Guide The Cambridge History of Southeast Asia: Volume 1, From Early Times to c.1800

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The Cambridge History of Southeast Asia: Volume One, Part One, from Early Times 2, Part 1: From c to the s by Nicholas Tarling Paperback $ . In this first of four volumes, Southeast Asia from prehistoric times to about A.D.
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Who were the Indigenous Inhabitants of Southeast Asia before the Austronesians?

Seshat is using semantic technologies to create an interconnected knowledge graph describing large-scale human social evolution. We have to organize lots of data. Dahm, Bernhard. Sukarno and the struggle for Indonesian independence. New York: Cornell University Press. Erikson, Emily.

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Between monopoly and free trade: the English East India company, New Jersey: Princeton University Press. Mapping the Acehnese past. Freeman, Donald B. Straits of Malacca: gateway or gauntlet?. Tsunami Disaster Diplomacy in Aceh, Indonesia. Hilali, Agha Z.

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Hillman, Ben. The Achehnese. Leiden: Brill. Ito, Takeshi. Aceh sultanate: state, society, religion and trade 2 vols. Kathirithamby-Wells, J. The syair mukomuko: some historical aspects of a nineteenth century Sumatran court chronicle. Kingsbury, Damien. Peace in Aceh: a personal account of the Helsinki peace process.

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United Kingdom: Equinox Publishing. Leuprecht, P. Reason, justice and dignity: a journey to some unexplored sources of human rights. Leiden: Martinus Nijhoff Publishers. Lindblad, J Thomas. Lombard, Denys and Winarsih Arifin. Kerajaan aceh: zaman sultan Iskandar Muda, Jakarta: Kepustakaan Populer Gramedia. Maddison, Angus. Markley, Robert. McGibbon, Rodd. Special Series: McKinnon, E Edwards. Means, Gordon Paul. Political islam in Southeast Asia. United States: Lynne Rienner Publishers. Merriam, Sharan B. Qualitative research and case study applications in education, revised and expanded from: case study research in education.

North Carolina: Information Age Publishing. Miller, Michelle Ann. Natawidjaja, Danny Hilman. Nazara, Suahasil and Budy P Resosudarmo. Liza, Ireni Saban. Penders, Christian Lambert Maria. United States: University of Hawaii Press.

The Cambridge History of Southeast Asia: Volume 1, From Early Times to c - Google Books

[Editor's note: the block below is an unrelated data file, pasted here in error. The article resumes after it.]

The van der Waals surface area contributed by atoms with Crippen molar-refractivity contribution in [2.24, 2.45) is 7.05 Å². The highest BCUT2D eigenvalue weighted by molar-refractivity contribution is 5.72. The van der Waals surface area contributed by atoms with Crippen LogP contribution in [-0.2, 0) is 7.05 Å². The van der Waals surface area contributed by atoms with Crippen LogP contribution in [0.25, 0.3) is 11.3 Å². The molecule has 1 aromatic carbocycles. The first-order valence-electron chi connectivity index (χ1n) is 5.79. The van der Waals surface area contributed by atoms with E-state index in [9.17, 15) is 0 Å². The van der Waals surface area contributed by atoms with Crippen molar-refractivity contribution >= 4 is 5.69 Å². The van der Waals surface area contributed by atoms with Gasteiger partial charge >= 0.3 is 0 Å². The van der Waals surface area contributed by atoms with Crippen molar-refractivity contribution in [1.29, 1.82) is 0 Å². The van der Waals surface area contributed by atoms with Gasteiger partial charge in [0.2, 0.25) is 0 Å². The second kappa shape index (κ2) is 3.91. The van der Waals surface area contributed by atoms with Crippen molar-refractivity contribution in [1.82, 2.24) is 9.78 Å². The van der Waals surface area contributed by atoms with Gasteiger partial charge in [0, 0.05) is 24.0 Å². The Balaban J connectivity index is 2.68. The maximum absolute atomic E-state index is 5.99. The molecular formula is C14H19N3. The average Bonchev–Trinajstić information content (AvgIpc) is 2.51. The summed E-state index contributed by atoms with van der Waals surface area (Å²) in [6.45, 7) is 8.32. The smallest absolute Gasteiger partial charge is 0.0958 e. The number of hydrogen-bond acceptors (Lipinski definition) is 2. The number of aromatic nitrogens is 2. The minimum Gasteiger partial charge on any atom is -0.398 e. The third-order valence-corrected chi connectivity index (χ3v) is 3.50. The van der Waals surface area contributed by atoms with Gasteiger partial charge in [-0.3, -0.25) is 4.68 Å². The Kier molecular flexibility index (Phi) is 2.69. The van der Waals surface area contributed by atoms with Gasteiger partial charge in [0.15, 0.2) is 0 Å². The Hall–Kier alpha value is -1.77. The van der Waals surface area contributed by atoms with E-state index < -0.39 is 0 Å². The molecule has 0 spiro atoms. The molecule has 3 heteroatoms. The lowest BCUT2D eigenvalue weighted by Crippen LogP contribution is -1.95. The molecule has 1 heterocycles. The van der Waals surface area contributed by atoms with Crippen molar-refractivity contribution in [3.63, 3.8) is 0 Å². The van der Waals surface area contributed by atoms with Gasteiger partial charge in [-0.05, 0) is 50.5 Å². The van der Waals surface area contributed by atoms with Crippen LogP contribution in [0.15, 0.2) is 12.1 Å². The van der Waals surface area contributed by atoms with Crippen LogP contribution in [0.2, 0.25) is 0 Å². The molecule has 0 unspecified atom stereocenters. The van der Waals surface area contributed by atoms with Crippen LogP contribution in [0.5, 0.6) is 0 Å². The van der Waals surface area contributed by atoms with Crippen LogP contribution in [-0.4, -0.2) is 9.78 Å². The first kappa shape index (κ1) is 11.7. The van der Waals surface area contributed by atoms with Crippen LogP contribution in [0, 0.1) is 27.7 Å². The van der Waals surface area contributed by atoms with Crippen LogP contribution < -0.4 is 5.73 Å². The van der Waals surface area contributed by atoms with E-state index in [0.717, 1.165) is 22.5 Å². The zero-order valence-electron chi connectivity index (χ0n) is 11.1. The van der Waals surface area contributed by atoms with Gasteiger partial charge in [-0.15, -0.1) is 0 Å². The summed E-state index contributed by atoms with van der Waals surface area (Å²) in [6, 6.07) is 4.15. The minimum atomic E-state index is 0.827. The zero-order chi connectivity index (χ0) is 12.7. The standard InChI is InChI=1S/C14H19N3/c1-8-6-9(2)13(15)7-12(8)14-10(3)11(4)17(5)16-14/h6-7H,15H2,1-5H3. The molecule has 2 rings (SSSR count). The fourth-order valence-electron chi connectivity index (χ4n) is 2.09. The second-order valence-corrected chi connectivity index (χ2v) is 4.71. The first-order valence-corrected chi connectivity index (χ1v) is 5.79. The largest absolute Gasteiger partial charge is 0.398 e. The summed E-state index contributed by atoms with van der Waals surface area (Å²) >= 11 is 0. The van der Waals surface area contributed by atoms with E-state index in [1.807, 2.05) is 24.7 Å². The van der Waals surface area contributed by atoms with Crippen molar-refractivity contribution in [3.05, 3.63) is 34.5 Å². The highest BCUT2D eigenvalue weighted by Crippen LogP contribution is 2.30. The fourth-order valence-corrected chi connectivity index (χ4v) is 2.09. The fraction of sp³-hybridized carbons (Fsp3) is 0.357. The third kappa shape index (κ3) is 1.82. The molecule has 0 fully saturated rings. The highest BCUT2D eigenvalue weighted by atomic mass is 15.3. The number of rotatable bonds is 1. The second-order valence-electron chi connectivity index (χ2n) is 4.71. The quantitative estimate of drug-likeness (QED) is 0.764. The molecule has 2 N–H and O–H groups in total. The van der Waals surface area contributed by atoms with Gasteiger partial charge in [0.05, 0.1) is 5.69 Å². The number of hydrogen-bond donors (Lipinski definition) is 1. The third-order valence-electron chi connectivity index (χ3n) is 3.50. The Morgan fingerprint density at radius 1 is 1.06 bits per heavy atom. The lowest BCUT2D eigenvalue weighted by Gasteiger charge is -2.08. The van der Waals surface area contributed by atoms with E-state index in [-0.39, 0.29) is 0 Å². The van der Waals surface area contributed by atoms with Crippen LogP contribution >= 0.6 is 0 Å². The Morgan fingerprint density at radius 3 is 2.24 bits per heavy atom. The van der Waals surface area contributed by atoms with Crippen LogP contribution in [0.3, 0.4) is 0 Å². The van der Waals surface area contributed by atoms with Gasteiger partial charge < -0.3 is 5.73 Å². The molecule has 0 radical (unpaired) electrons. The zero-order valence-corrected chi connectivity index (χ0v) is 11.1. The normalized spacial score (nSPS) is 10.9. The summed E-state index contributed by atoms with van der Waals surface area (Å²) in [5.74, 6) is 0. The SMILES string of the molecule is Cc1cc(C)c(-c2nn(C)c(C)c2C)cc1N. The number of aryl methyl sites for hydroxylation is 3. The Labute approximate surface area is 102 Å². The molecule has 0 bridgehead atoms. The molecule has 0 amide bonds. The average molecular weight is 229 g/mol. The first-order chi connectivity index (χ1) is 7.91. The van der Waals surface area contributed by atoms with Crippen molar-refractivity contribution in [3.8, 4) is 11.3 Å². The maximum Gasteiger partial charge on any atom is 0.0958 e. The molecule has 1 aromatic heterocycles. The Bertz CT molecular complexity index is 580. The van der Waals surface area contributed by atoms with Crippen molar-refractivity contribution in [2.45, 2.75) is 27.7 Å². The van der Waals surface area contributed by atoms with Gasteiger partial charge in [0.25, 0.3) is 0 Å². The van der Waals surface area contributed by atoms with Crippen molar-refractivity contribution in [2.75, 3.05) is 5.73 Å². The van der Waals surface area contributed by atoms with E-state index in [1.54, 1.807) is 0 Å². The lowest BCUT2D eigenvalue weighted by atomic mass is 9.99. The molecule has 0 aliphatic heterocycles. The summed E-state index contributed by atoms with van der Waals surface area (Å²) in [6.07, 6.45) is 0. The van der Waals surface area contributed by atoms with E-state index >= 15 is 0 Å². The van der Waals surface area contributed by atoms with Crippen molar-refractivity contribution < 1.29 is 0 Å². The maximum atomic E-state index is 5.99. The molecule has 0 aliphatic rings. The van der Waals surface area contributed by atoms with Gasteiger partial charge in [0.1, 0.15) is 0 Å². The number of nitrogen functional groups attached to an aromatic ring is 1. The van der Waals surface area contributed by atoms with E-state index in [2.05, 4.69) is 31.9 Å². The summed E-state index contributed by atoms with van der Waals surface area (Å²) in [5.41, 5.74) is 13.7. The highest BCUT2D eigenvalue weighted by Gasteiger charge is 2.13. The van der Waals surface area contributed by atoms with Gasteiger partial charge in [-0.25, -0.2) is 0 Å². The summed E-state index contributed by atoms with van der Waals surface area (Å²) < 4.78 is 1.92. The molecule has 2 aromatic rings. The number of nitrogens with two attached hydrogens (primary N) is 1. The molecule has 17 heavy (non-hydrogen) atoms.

Perret, Daniel. Qodir, Zuly. Reid, Anthony. Islamization and christianization in Southeast Asia: the critical phase, Southeast Asia in the early modern era: trade, power, and belief. United State: Cornell University Press. United Kingdom: Oxford University Press. An Indonesian frontier: Acehnese and other histories of Sumatra. Singapore: National University of Singapore Press. Aceh and the Turkish connection, Aceh: history, politics, and culture. Singapore:Institute of Southeast Asian Studies: This trend is demonstrated in Table 4 , which shows the geographical composition of commodity exports and imports in Java and Madura.

First, without a question, growth of trade with the Netherlands was remarkable. In the export trade, the absolute value increased more than four times between and , with the share reaching around 70 percent.

The second important point in Table 4 concerns trade with the Eastern Archipelago insular Southeast Asia except for Manila. Certainly, the shares declined in both export and import trade. However, the absolute values increased greatly, from 3,, guilders in to 8,, guilders in in the case of export trade and from 3,, guilders in to 7,, guilders in in the import trade. The growth rates in trade with the Eastern Archipelago were much higher than those in trade with other parts of Asia, as analyzed later. By and large, trade with insular Southeast Asia increased in absolute terms while experiencing a comparative decline.

Between and , the share of export trade decreased from 17 percent to 3. In the seventeenth and eighteenth centuries, the VOC in Batavia was very good at handling this type of intra-Asian trade. However, it should be not that the absolute value of exports declined only slightly from 2,, guilders in to 2,, guilders in , and in the case of import trade, the value rose from 1,, guilders to 1,, guilders.

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The decline was of a comparative nature. Finally, the coastal trade of Java in the second quarter of the nineteenth century will be examined by consulting a shipping record of the port of Batavia. As mentioned earlier, published customs records refer to the aggregated statistics of total international trade in the ports in Java and Madura; they do not contain any information on coastal trade between the ports in Java and Madura. Moreover, published customs records do not have any trade data for specific ports. Even in the case of the port of Batavia, we do not have any information on total shipping numbers or any data from published sources about maritime trade.

On the other hand, the National Archives of the Republic of Indonesia preserves highly valuable manuscript sources, which provide all the arrival and departure shipping data. Following is an analysis of the data for the year , mainly using the above-mentioned record. Since its establishment in the early seventeenth century, Batavia was a multiethnic colonial city. For example, in , Batavia including the suburban area, or ommelanden had , inhabitants. Among them were only 3, European citizens, including mestizo this ethnic category covers Christians and Jews.

Indigenous people such as the Javanese, Sundanese, Bugis, and Malays amounted to ,, while there were 34, Chinese, Arabs and Moren Muslims of Indian origin , and 2, slaves.